Buy Sesame Street: Old School Vol. 1 (1969-1974) and Vol. 2 (1974-1979) for yourself, see [amazon]
Previously: NYT: The Street Is No Place For Children
Jim Henson? Crazy, And Thank Heavens For It

update: Here are a couple of screenshots related to 22monthdad's comment below. It's a long, slapsticky segment that teaches "around, through, and over" by following a gang of kids playing in a garbage dump and a boatyard/construction site. Don't worry, the bucket that fell on that one kid's head was just water, not turpentine or paint! HAHAHAHA!




Wow. Interesting post, and here I am just being weirded out that Oscar apparently started out orange instead of moldy-carpet green.

I just picked these up also (as well as Songs from the Street, the boxed set of the music -- which is interesting and disturbing also).

I have to say that I am less disturbed by Gordon showing the new girl around. There isn't much context for it, so it could be that Gordon is a friend of the family (or an uncle) showing the new girl around while her folks are off unpacking. Tough to say, but it didn't ring as sinister as it seems to for some.

It is awfully choppy, but that's what I remember about it from watching it growing up. It took me a while as a kid to get that a whole episode was created around specific letters and numbers. Which I suppose may have been the point -- the learnin' just snuck up on me!

I do like the rawness of it (including Bert and Oscar's douchebaggery). But I'm freaked out by Big Bird's narrow head.

ThisKid isn't quite old enough for the Street, but I'm not necessarily going to hide away the DVD boxes of these when she gets there.

I rented this from netflix yearning for nostalgia but was not prepared for the reality of my childhood. I also found Gordon creepy. More disconcerting was when the kids decided to play in a junk yard by crawling through sewer pipes, going over scaffording, and generally being in a very not so safe place. The DVD went back right away. As for Ernie and Bert, it is "don't ask, don't tell."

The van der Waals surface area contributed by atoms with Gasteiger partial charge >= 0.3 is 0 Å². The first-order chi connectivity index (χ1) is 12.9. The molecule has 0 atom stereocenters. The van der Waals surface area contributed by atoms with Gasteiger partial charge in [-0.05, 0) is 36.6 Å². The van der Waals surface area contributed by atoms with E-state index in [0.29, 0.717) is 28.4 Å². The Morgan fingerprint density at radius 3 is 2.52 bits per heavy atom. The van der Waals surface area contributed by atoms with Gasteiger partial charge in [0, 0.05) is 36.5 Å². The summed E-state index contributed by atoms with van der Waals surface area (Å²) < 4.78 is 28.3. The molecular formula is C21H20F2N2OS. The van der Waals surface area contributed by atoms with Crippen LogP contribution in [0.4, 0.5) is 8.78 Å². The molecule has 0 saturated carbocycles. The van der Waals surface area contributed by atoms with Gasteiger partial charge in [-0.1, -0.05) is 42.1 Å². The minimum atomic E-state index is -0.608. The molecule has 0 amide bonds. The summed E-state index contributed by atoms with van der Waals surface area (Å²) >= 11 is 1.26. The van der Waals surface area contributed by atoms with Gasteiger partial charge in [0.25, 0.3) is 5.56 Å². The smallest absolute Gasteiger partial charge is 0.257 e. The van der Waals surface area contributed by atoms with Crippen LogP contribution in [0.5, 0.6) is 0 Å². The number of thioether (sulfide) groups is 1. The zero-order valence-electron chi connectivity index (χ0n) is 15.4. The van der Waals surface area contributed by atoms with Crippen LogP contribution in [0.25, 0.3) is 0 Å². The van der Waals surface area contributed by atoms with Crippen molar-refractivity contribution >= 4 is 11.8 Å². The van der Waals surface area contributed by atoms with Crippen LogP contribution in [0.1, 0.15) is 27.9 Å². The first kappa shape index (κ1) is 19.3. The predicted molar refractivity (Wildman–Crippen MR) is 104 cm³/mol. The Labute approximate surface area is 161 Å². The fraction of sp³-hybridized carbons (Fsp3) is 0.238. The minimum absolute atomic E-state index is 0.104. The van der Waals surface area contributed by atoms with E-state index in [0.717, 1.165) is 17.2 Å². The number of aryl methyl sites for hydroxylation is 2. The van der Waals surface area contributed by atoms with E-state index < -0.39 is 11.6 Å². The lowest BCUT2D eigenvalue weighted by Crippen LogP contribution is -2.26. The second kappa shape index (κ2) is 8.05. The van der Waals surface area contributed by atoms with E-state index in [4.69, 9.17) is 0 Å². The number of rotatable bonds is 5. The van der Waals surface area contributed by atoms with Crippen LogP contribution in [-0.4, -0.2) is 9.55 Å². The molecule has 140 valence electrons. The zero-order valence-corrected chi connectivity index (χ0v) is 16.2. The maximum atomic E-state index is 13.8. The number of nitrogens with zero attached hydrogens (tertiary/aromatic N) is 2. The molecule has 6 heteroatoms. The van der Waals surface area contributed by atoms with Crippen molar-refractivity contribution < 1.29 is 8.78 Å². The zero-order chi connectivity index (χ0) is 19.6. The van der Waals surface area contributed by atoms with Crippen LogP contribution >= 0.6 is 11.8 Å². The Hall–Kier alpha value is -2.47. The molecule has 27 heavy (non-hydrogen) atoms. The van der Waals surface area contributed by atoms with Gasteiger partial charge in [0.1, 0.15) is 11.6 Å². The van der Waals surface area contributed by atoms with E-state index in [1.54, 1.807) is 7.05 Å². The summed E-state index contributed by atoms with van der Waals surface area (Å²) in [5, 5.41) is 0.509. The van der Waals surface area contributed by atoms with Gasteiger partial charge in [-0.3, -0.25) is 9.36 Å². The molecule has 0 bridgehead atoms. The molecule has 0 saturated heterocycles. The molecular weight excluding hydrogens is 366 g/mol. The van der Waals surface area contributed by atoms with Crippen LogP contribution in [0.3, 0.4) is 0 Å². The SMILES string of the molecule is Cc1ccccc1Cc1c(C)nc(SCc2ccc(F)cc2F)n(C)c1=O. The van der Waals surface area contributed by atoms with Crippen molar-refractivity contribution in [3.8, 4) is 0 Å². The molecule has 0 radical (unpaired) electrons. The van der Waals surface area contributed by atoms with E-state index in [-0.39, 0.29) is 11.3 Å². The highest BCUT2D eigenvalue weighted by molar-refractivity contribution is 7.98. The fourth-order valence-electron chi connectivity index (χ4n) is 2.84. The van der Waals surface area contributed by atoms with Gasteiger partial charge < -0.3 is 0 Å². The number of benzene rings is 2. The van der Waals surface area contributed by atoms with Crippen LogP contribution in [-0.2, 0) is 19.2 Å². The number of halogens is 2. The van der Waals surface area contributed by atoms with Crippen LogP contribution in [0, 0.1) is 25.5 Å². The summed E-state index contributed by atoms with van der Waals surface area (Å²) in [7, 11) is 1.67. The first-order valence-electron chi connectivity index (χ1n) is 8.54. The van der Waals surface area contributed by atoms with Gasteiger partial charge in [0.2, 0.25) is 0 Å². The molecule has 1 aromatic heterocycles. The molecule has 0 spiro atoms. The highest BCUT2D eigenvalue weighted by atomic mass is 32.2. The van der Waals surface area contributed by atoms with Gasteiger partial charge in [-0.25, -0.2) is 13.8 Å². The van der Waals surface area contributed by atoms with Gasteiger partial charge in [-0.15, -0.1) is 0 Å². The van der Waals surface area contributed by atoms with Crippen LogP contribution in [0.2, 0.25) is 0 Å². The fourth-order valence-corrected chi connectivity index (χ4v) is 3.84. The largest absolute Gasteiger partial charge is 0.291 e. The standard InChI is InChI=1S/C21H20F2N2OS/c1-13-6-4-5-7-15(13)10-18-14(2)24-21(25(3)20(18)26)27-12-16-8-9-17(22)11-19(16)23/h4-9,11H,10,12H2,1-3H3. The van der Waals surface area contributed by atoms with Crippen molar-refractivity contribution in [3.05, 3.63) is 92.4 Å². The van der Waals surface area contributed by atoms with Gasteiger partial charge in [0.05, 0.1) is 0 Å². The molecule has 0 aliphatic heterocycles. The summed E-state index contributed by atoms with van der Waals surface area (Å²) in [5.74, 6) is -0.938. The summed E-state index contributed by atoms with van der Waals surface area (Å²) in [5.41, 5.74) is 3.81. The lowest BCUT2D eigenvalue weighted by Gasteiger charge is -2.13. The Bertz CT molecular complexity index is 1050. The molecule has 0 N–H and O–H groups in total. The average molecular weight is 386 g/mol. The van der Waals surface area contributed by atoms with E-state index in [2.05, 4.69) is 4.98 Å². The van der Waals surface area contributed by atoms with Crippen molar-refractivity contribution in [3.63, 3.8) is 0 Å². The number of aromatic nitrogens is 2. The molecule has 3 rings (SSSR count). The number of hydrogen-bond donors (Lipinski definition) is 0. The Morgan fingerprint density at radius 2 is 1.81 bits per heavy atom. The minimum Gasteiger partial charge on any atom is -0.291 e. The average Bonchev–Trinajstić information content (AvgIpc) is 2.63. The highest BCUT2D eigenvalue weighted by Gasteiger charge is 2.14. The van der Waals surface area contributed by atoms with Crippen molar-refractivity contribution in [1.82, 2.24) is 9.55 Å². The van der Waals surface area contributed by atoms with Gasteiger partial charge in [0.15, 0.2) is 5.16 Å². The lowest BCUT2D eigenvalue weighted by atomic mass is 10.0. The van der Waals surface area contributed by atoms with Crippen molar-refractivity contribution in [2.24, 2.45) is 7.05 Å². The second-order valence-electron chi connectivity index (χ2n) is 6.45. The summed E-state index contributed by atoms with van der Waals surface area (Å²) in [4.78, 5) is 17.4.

LOL, I totally forgot about that sewer/construction site-as-playground segment until I started getting screengrabs. Hi-larious.

Even the oil drum playground equipment on the set near is a throwback. No way a lawyer'd let that kind of toxic waste near kids these days.

But then I was also seeing that wall of doors behind Gordon and remembering how revolutionary the inner city setting was for this show. It was the whole point, in fact.

For all my whining above, we're letting the kid watch it, but then again, she's almost 4. I probably would just stick to YouTube clips if she were any younger.

Do these DVDs have any behind-the-scenes or "making of" stuff?

[you mean besides Frank Oz's arm and glasses visible under Bert in the bathtub scene? If there is, I haven't found it yet. But the documentation/liner notes are not very detailed, so we'll see. The one exception so far is the sales pitch reel, where Kermit and Ralph the dog explain the concept: "We're gonna keep repeating them like commercials on regular TV, again and again till they sink in" "Ooh, that's kind of groovy, commercials for the alphabet." -ed.]

I don't know. I think it says something that we get the "creep" or "perv" factor from what, at the time, was perceived to be very empathetic and innocent. I don't know about you, but these are the times that we as parents should look back on and say..."those were the good old days". There something sad about not being able to let you child explore the world. There's something wrong with having to analyze the intentions of every adult you see with a child. Personally, I enjoy the early episodes of Sesame Street for what they are. Positive, wholesome, non-commercialized, pre-Elmo, entertainment.

We have forgotten the simplicity of life of the characters and the environment that was NYC in the 70's. Also, remember this was on PBS, not much money for production.

I was given the second volume for XMas and was excited to watch and compare my memory with actuality.
Did anyone else watch the pilot episode? Quite strange... and Gordon (who, from what I could tell, was not the same Gordon as later epsiodes) is definitely a bit creepy as he interacts with children he runs into.
And what about the original beginning? two kids (ages ~ 4 & 7?) wandering around the city alone talking to strangers.